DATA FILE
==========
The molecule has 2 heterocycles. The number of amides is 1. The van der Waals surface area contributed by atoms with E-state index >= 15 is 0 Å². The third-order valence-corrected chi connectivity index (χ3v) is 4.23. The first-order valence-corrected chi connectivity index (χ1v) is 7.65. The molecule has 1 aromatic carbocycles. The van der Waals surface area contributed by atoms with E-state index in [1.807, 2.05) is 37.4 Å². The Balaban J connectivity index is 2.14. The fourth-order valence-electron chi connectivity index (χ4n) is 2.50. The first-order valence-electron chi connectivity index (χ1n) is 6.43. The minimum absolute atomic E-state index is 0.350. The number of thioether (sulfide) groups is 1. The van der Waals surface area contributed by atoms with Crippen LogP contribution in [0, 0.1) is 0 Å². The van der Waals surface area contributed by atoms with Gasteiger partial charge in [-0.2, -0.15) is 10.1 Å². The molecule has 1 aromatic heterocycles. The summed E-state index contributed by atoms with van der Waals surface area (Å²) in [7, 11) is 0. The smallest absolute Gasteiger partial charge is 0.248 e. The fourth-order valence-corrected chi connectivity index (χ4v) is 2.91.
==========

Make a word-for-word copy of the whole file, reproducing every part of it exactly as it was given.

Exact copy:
The molecule has 2 heterocycles. The number of amides is 1. The van der Waals surface area contributed by atoms with E-state index >= 15 is 0 Å². The third-order valence-corrected chi connectivity index (χ3v) is 4.23. The first-order valence-corrected chi connectivity index (χ1v) is 7.65. The molecule has 1 aromatic carbocycles. The van der Waals surface area contributed by atoms with E-state index in [1.807, 2.05) is 37.4 Å². The Balaban J connectivity index is 2.14. The fourth-order valence-electron chi connectivity index (χ4n) is 2.50. The first-order valence-electron chi connectivity index (χ1n) is 6.43. The minimum absolute atomic E-state index is 0.350. The number of thioether (sulfide) groups is 1. The van der Waals surface area contributed by atoms with Crippen LogP contribution in [0, 0.1) is 0 Å². The van der Waals surface area contributed by atoms with Gasteiger partial charge in [-0.2, -0.15) is 10.1 Å². The molecule has 1 aromatic heterocycles. The summed E-state index contributed by atoms with van der Waals surface area (Å²) in [7, 11) is 0. The smallest absolute Gasteiger partial charge is 0.248 e. The fourth-order valence-corrected chi connectivity index (χ4v) is 2.91.